In the movie Excalibur, Arthur spoke of a hope he knew he'd never see fulfilled. "It is a dream that I have," he said, thereby suggesting that a forlorn hope is better than no hope at all. During the Los Angeles riots Rodney King said, "Can't we all just get along?" when he saw what was happening in Los Angeles and across the country because of what was at its root a symptom of the divisions between black and white. But what he asked could just as well apply to conservatives and liberals. Unfortunately, in the current political climate, King's plea seems to be as forlorn as the quote from Excalibur.
We liberals often wonder why it is, when the conservatives are presented with facts so obvious, so crystal clear in the health care reform and global warming debates, that they still continue to ignore those facts. But we don't often realize that the conservatives are wondering the same thing about us.
In today's polarized political world, conservatives tend to consider liberals as clueless children, as naive little Pollyannas adrift in a world beyond their comprehension... whereas we liberals tend to frame conservatives as mindless Ayn Rand clones, as Nietzschean fugitives from the wrong side of Pink Floyd's rock opera The Wall.
It's said that there is much truth in jest, and vicious hyperbole aside, it appears that the opinions that liberals and conservatives hold of each other are true at least in some measure. In a 2008 study by scientists at Northwestern University, the scientists found that conservatives tend to fear losing the status quo, the collapse of social institutions such as marriage, family, and government, while liberals tend to fear a life without deep feelings and experiences, a life without real meaning. One of the authors of the study said, "The study findings may shed light on why conservatives prefer more authoritarian leaders while liberals do not."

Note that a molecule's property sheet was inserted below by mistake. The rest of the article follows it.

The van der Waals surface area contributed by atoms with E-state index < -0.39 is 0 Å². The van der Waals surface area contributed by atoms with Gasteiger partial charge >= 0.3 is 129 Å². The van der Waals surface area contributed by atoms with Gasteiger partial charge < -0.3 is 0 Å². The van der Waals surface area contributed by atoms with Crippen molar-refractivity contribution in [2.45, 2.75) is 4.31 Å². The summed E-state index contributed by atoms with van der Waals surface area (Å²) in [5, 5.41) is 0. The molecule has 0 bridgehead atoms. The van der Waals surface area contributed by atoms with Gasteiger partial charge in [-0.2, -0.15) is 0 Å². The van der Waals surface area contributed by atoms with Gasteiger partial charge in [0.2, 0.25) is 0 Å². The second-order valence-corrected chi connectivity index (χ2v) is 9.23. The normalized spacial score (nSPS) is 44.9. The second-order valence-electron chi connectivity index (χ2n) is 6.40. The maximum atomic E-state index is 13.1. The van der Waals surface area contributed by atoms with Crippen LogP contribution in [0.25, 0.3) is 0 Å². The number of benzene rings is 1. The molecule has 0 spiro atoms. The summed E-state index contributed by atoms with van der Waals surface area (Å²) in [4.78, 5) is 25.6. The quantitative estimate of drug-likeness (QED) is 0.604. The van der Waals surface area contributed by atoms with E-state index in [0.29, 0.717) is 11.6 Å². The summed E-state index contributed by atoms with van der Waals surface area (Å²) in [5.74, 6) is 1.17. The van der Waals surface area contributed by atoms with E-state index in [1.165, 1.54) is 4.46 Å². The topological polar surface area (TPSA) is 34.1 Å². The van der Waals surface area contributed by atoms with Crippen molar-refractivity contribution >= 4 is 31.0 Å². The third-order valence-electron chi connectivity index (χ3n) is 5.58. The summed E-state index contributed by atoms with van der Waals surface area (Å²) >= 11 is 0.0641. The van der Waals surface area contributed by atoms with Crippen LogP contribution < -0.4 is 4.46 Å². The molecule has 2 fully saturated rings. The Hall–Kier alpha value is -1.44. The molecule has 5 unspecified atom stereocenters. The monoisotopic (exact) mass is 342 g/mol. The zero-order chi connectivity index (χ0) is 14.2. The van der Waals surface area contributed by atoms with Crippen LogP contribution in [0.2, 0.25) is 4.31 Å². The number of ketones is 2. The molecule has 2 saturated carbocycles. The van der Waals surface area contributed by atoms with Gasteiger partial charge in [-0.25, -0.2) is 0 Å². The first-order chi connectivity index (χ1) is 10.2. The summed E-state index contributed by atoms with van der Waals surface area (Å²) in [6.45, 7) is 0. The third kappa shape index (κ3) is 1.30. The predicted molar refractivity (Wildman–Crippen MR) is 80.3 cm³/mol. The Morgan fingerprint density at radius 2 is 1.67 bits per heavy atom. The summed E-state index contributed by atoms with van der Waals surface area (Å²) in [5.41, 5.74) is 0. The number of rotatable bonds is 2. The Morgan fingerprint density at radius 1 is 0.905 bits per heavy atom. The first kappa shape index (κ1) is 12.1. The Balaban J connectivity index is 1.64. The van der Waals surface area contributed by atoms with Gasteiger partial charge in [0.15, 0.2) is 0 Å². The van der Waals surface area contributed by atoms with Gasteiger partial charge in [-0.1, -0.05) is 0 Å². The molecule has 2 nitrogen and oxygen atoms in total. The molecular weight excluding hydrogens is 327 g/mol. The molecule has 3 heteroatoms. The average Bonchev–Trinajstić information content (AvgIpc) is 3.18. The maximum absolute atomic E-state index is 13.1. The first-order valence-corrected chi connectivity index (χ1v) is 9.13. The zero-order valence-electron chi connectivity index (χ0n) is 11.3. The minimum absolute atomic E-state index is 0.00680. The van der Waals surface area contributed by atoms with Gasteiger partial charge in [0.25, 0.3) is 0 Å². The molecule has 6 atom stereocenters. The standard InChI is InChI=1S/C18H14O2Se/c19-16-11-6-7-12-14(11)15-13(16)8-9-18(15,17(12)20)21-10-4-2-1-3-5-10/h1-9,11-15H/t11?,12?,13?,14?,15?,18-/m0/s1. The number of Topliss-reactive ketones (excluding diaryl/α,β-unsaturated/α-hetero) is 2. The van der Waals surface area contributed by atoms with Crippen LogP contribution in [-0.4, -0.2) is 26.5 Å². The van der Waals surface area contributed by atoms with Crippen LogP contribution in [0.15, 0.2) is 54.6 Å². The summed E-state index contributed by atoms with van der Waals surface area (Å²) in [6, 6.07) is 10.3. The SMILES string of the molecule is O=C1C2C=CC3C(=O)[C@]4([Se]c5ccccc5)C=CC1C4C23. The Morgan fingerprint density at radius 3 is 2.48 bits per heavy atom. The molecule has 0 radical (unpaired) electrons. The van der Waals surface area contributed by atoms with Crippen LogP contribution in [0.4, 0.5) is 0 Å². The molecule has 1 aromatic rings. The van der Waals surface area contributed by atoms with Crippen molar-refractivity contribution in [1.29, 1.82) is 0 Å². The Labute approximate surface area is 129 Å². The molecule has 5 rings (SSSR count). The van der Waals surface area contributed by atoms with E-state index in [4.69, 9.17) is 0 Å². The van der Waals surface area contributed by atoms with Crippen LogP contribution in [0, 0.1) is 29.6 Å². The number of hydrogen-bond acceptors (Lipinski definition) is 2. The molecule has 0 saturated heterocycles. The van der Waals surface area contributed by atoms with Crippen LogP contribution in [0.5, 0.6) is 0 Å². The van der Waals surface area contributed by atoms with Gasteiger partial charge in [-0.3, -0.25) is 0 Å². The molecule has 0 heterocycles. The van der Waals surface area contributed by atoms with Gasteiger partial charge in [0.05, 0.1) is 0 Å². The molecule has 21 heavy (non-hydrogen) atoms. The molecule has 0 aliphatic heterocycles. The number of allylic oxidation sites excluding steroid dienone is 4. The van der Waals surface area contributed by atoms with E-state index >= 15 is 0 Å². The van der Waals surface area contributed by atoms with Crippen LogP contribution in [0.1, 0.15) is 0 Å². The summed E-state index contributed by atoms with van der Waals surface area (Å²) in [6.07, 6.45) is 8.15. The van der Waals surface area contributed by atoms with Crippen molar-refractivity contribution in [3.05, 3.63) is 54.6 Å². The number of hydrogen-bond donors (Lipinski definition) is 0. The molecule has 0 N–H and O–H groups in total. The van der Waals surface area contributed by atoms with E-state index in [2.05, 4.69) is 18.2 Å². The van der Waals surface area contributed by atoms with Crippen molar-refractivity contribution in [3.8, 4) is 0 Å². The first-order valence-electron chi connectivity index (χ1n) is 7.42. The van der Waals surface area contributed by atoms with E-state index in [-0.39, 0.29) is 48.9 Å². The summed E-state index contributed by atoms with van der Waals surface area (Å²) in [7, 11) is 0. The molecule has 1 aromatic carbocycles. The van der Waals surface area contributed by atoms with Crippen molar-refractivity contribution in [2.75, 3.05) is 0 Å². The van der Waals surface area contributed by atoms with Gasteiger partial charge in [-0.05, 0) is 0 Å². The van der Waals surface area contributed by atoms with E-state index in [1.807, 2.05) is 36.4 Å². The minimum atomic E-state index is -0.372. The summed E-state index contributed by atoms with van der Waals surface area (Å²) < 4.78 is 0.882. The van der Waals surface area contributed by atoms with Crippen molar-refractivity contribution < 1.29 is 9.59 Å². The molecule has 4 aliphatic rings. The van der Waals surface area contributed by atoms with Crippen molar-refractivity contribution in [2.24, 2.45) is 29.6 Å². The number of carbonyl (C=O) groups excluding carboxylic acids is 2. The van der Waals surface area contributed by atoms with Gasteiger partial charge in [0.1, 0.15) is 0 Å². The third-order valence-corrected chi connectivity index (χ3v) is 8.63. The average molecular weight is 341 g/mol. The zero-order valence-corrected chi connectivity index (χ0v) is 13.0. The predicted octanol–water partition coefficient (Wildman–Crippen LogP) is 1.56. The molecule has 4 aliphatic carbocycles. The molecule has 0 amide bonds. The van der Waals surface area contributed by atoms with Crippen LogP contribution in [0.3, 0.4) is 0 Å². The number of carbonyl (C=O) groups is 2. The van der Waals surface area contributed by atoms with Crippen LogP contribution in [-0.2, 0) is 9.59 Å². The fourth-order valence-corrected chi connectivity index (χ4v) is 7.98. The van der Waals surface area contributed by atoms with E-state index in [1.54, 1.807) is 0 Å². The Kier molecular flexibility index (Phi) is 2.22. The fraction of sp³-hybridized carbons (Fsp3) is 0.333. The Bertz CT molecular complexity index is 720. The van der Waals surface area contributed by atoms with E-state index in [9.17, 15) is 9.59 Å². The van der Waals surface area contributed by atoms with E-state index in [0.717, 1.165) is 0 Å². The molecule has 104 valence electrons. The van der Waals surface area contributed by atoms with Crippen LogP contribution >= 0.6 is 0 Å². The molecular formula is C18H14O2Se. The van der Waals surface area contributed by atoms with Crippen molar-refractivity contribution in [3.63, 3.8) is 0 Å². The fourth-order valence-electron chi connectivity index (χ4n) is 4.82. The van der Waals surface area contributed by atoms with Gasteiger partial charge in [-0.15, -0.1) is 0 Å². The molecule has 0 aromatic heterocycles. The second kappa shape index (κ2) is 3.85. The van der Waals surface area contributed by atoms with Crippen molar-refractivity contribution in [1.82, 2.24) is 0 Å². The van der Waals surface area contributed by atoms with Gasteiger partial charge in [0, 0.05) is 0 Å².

I suspect that the previous paragraph will only serve to reinforce the opinions that liberal and conservative readers of this article hold of each other.
A 2007 study showed that once a habitual response to a certain stimulus is formed, a conservative is significantly more likely to stick with that response even when the stimulus is changed to something different, whereas a liberal is significantly more likely to give something other than the habitual response when presented with the aforementioned infrequent stimulus. In other words, a liberal adapts more readily to a change in the situation.